Mod wieħed kif nagħtu ħarsa lejn tensjonijiet bħal dawn huwa billi nanalizzaw il-prattiki u l-proċessi ta' ġustifikazzjoni, kritika u kompromess fil-proċessi ta' teħid ta' deċiżjonijiet. Approċċ ieħor fil-qasam janalizza kif l-involviment tal-pubbliku jiddependi mill-familjarità tal-persuni involuti mal-postijiet ikkonċernati, filwaqt li approċċ ieħor janalizza kif l-ibliet jiġu ordnati permezz ta' miri u indikaturi li jistgħu jitkejlu, li jinkludu u jeskludu prattiki rispettivi.



Fid-Danimarka u għadd ta' stati membri oħrajn tal-UE, il-kunsilli lokali għandhom ir-responsabbiltà demokratika aħħarija għall-ippjanar, u l-awtoritajiet rispettivi tagħhom jikkoordinaw proċeduri ta' parteċipazzjoni formali u informali, li jinvolvu ċittadini ordinarji, organizzazzjonijiet mhux governattivi (NGOs), gruppi ta' interess u oħrajn. Ir-reazzjonijiet rispettivi tagħhom għall-proposti ta' żvilupp jintbagħtu lill-awtoritajiet u b'hekk tiġi stimulata 'konverżazzjoni', fejn ikun hemm djalogu bejn kritika u ġustifikazzjonijiet.



Djalogu bħal dan iseħħ f'laqgħat ta' interess u sessjonijiet ta' ħidma, u d-differenzi fil-fehmiet u l-opinjonijiet jiġu rikonoxxuti u mħeġġa bħala kontributi siewja għall-ippjanar urbanistiku.



Dan l-istudju sibtu utli ħafna għall-kuntest Malti. L-esperjenza tiegħi fil-politika lokali u r-riċerka soċjoloġika tiegħi wassluni biex nikkonkludi li l-konsultazzjoni pubblika hi proċess inkonsistenti f'Malta. Jekk Malta kienet miexja bil-mod lejn aktar razzjonalizzazzjoni u standardizzazzjoni wara li ssieħbet fl-UE, illum in-norma l-ġdida hi li jitbaxxew dejjem aktar l-istandards.



Tabilħaqq, sikwit ħafna, l-applikazzjonijiet għall-iżvilupp jiġu approvati, għall-ġid tal-applikanti u tal-interessi politiċi dominanti. Il-kwantità tal-applikazzjonijiet tirbaħ fuq il-kwalità tagħhom, u dan iwassal għall-industrijalizzazzjoni tal-permessi.



Il-parir espert, inkluż dak minn sorsi interni, ta’ spiss jingħata anqas importanza milli tingħata l-pressjoni politika. Mhux ta' b'xejn li l-esperti qed jitilqu minn strutturi bħall-Awtorità tal-Ippjanar.



Madankollu, hemm eċċezzjonijiet għal dan, u sikwit dawn ikunu kkaratterizzati minn oppożizzjoni b'saħħitha mir-residenti, NGOs ambjentali, kunsilli lokali, mill-inqas partit politiku ewlieni wieħed u rappurtar fil-mezzi tax-xandir.



Għaldaqstant, il-proċessi Maltin ta' teħid ta' deċiżjonijiet dwar l-applikazzjonijiet għall-iżvilupp għandhom element politiku qawwi, bil-politiċi spiss jaġixxu bħala intermedjarji jew intraprendituri favur jew kontra dawn il-proposti. Il-pajsaġġi urbani u rurali joffru l-materja prima għal dawn id-diskussjonijiet.



Relazzjonijiet mill-qrib ma' intraprendituri politiċi għalhekk jistgħu jkunu investiment tajjeb kemm għal dawk li jkunu qed jipproponu kif ukoll għal dawk li jkunu qed jopponu proposti speċifiċi. Il-politiċi li jgawdu s-setgħa tal-kariga tagħhom għandhom aktar riżorsi, iżda s-setgħa tagħhom qatt ma hi bla limitu, u huwa għalhekk li jinfetħu twieqi ta' opportunità għall-oppożizzjoni.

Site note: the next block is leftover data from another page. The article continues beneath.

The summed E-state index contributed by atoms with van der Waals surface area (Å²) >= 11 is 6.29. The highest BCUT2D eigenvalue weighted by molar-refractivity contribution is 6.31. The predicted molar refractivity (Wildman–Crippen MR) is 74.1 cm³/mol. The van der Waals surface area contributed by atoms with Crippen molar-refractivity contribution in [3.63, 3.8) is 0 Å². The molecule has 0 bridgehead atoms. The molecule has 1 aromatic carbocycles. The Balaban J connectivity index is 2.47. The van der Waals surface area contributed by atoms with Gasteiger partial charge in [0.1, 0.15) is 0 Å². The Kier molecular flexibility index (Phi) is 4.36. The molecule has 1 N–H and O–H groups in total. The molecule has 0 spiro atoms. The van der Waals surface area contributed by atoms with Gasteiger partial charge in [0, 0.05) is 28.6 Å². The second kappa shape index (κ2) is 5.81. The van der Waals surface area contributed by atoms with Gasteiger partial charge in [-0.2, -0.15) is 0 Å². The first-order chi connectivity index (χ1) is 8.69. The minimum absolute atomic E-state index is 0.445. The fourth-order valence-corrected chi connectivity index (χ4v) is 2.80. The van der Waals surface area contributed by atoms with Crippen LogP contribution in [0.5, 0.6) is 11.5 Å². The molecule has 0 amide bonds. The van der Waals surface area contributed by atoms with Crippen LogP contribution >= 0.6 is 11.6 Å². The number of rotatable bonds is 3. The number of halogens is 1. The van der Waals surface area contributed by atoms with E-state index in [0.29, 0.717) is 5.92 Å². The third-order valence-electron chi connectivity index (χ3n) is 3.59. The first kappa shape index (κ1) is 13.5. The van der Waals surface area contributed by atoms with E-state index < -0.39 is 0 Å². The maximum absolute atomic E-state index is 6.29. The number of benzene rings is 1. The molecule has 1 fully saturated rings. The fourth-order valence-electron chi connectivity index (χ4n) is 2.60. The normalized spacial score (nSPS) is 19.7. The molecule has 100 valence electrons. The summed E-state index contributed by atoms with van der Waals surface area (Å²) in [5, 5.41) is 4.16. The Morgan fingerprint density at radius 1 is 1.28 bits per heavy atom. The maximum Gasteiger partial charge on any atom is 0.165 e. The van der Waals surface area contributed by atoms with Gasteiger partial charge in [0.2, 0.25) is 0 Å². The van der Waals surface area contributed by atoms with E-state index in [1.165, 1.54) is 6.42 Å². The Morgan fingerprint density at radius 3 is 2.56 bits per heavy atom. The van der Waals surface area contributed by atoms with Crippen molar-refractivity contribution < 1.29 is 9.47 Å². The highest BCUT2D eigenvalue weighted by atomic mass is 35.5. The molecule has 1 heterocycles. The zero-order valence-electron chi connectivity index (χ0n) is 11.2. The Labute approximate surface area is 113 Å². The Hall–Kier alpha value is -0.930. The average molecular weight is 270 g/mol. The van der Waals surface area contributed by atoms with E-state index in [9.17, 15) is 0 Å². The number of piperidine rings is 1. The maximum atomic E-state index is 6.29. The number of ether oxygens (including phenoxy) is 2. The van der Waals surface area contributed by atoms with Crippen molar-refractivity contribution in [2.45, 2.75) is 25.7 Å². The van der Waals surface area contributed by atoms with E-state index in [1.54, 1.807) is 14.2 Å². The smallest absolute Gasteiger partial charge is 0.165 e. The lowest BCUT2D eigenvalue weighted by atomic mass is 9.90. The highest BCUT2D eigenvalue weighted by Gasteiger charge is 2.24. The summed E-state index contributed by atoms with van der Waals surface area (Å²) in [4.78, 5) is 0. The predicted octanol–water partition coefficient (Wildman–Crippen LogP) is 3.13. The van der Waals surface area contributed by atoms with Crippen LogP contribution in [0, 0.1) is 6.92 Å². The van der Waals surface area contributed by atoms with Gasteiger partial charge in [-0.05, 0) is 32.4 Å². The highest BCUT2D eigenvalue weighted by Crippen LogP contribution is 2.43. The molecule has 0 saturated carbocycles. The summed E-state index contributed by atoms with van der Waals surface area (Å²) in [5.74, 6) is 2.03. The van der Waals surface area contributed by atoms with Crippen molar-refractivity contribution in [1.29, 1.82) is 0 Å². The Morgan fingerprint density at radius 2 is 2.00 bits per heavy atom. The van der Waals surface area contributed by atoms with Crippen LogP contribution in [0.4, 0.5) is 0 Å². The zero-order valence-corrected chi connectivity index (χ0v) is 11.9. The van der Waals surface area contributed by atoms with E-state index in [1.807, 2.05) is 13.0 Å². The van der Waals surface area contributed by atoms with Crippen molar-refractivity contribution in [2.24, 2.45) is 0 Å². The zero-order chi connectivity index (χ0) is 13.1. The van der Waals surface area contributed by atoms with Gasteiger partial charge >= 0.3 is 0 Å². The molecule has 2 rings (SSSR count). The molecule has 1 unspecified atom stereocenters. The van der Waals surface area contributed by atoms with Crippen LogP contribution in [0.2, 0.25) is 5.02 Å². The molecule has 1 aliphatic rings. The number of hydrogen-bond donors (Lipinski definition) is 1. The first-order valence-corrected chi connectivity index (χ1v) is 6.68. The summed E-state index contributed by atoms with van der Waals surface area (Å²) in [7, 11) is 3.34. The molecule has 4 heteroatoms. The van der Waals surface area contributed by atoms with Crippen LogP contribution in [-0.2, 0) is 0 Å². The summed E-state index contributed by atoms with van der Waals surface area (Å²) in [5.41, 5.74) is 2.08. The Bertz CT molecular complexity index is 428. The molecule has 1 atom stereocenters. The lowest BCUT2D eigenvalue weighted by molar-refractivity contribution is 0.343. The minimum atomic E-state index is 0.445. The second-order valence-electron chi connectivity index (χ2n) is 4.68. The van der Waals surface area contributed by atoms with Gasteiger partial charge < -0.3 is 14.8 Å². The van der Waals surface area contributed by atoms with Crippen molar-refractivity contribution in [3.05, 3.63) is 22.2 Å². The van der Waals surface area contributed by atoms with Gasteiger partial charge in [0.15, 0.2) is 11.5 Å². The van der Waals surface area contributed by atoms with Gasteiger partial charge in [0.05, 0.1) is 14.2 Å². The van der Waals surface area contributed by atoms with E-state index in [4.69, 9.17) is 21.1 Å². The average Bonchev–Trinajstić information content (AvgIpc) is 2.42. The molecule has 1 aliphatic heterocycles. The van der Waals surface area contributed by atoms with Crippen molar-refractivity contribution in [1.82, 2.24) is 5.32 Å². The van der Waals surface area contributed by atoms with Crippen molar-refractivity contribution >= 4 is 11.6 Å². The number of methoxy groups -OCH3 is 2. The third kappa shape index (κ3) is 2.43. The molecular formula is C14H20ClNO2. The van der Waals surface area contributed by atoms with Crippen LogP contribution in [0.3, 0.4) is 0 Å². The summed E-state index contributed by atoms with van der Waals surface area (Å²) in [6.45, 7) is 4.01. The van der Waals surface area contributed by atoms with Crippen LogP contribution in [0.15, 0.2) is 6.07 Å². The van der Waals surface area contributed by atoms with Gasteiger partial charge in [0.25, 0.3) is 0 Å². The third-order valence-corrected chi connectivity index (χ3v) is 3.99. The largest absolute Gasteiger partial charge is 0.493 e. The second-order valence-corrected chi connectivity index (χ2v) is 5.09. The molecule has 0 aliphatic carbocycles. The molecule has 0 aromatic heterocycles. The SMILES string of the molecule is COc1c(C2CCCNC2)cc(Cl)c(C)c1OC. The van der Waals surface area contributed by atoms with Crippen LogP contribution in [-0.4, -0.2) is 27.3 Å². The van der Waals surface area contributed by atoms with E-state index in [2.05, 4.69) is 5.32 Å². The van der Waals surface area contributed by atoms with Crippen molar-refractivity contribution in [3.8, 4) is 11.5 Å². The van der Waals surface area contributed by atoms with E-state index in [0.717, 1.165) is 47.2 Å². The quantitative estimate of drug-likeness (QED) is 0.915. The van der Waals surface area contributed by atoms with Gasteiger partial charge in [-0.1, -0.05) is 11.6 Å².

L-applikazzjonijiet għall-iżvilupp dejjem ser ikollhom implikazzjonijiet politiċi sa ċertu punt, iżda nemmen li wasal iż-żmien li Malta tibda tieħu dawn il-proċessi tassew bis-serjetà. Ma jkunx aħjar kieku l-konsultazzjoni tal-partijiet ikkonċernati tkun strutturata aħjar u kieku l-ilħna tal-esperti jingħataw aktar importanza?



L-eżempju Daniż li semmejt jipprovdi xi metodi li jistgħu jiġu kkunsidrati f'Malta. Madankollu dawn ikunu jinvolvu s-sussidjarjetà, fejn il-kunsilli lokali jingħataw aktar awtorità milli għandhom bħalissa, u fejn il-konsultazzjoni tkun aktar organika u djaloġika, bl-involviment ta' partijiet ikkonċernati differenti u medjazzjoni minn esperti fdati.



Xi nies isaqsu x'inhi l-pożizzjoni tal-UE fi kwistjonijiet bħal dawn. Fil-biċċa l-kbira tal-każijiet, Malta twettaq valutazzjonijiet tal-impatt ambjentali fuq proposti kbar għall-iżvilupp, u b'hekk tħares ir-rekwiżiti bażiċi tal-UE. Iżda wasal iż-żmien li nħarsu lejn il-kwalità u mhux biss il-kwantità ta' valutazzjonijiet bħal dawn, u wasal ukoll iż-żmien li nipproponu li l-impatt kumulattiv tal-iżvilupp fuq skala żgħira kollu li qed isir jingħata aktar importanza milli qed jingħata bħalissa.



Għal din ir-raġuni Malta teħtieġ gvern iżgħar u inqas interferenza politika fit-teħid tad-deċizzjonijiet dwar proposti ta’ żvilupp u soċjetà u kontribut espert ikbar f'dan il-qasam. Ir-rwol tal-politiċi għandu jkun it-titjib u l-iskrutinju tat-tfassil tal-politika fuq il-livell lokali, dak nazzjonali u dak Ewropew.

Dan l-artiklu deher fil-Mument, 29 ta' Lulju 2018

Wednesday, July 25, 2018

Is-saħħa mentali f'pajjiżna - Michael Briguglio


F'dan il-vlog f'The Malta Independent niddiskuti s-saħħa mentali f'pajjiżna u r-rapport ta' l-Awditur Ġenerali f'dan ir-rigward.

Il-filmat jinstab hawn: http://www.independent.com.mt/articles/2018-07-25/blogs-opinions/Mental-health-6736193944

Monday, July 23, 2018

Ideology, political calculation - Michael Briguglio


Times of Malta, 23 July 2018

What’s in an ideological tag? Some argue that in today’s liquid societies, ideologies are as outdated as typewriters.